Fescue

Wake up, Fescue! Wake up!

Who called for this late winter chance of snow?  I’m angry!  Not really.  Nature has a way of doing things that I may not agree with, but I’m not one to argue with her.

So winter is almost over.  What do we do with the fescue lawns now?

fescue

As previously stated, winter kill is still a a reasonable threat, but soil temperatures are climbing and that means it’s time to get churning.  For the first application of the year, you want to make sure the soil has the proper nutrients to supply the fescue with everything it needs to get up and stretch its wings.  Nitrogen is atop everyone’s mind for that effect.  Nitrogen is a very valuable nutrient.  It aids in shoot-root development, desnity, color, disease resistance, and stress tolerance.  You know how when you fertilize the lawn, you get that two weeks of incredible growth and color?  Thank nitrogen.  However, it’s not the end all be all to fertilizer.

Many nutrients, macro and micro, go into the development and well being of fescue and all turfgrasses.

Take a look at this table:

 Functions of the essential mineral nutrients.*

Nutrient

Symbol

Function
*Based on information from H. Marschner, 1995,

Mineral Nutrition of Higher Plants

, Academic Press, New York; E. Epstein, 1972,

Mineral Nutrition of Plants: Principles and Perspectives

, John Wiley, New York; and F. Salisbury and C. Ross, 1978, Plant Physiology, 2nd edition, Wadsworth Publishing, Belmont, CA.


Macronutrients

Nitrogen N Component of nucleic acids, amino acids, proteins, chlorophyll, and coenzymes. Affects shoot-root growth, density, color, disease resistance, and stress tolerance.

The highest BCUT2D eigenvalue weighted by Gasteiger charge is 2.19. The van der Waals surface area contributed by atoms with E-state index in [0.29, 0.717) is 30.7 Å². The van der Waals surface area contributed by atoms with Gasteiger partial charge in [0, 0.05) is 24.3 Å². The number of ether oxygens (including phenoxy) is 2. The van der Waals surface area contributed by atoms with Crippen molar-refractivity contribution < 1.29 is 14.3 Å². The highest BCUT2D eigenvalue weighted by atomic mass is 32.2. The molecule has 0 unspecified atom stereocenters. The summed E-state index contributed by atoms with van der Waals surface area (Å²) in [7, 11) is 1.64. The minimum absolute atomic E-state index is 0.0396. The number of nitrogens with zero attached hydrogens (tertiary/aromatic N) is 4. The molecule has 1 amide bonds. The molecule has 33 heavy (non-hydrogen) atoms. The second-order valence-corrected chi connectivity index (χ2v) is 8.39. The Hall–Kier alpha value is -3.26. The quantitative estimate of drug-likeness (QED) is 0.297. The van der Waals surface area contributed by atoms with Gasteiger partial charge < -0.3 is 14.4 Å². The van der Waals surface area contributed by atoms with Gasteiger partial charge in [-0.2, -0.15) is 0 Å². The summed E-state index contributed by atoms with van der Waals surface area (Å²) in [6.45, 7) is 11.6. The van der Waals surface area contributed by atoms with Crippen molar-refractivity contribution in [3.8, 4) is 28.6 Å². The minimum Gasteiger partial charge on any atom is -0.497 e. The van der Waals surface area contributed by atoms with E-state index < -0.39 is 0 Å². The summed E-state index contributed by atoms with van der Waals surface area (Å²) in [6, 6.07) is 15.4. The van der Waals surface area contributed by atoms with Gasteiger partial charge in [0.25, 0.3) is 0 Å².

Phosphorus P Component of nucleic acids, membranes, adenosine triphosphate, and several coenyzmes. Affects rate of seedling development, maturation, and root growth.
Potassium K Activates enzymes used in protein, sugar, and starch synthesis. Important in maintaining turgor pressure in plants. Affects drought tolerance, cold hardiness, and disease resistance.
Calcium Ca Occurs in middle lamella of cell wall where it helps to “cement” walls together. Important in cell division and membrane function. Calcium deficiencies result in poor root and shoot growth.
Magnesium Mg Important component of chlorophyll, activates many enzymes. Magnesium deficiencies result in foliar chlorosis (yellowing).
Sulfur S Present in certain amino acids, proteins, membranes, and coenzymes. Sulfur deficiencies result in chlorosis.


Micronutrients

Iron Fe Important in chlorophyll formation, photosynthesis, and nitrogen metabolism. Iron deficiencies result in chlorosis of young leaves.
Manganese Mn Present in chloroplast membranes and functions as enzyme activator. May be involved in resistance to some diseases.
Zinc Zn Involved in chlorophyll synthesis and amino acid synthesis, involved in synthesis of the growth hormone indoleacetic acid.
Boron B Plays a role in DNA synthesis and translocation of sugars.
Copper Cu Essential for photosynthesis and a component of certain enzymes.
Molybdenum Mo Component of enzyme that reduces nitrate in plants.
Chlorine Cl Plays a role in photosynthesis.

What an overwhelming list of nutrients, right?  Not necessarily.  Many of them are readily available in the soil.  Many are not.  This is why soil testing is a valuable tool.  Grant it, it’s not the end all be all in diagnosing every possible issue, but it can put you down the right path towards healing.

So how does this play into the fescue spring time wake up?

Here at Outdoor Designs, we do indeed use nitrogen to perk up the fescue.  However, we also pack in there plenty of potassium (to start prepping for the impending summer brown patch) and sulfur.  We also use a mix of 5 different chelated micro-nutrients in varying quantities to give turf that extra “screaming green” push right out of the door.  Oh and a secret ingredient so simple you’d never believe it.

Spring is not the time to hammer the lawn with high rates of fertilizer, that’s actually for fall.  But it is time to make a push toward plant maturity to survive the impending stresses of summer.  The more mature the plant, the greater the root mass, the better chance of summer stress performance.

From here our program makes it’s organic push to make sure there is plenty of organic matter for the beneficial bacteria.  Isn’t this exciting?

Let us help you wake up your lawn this spring and get it ready for its best year yet!

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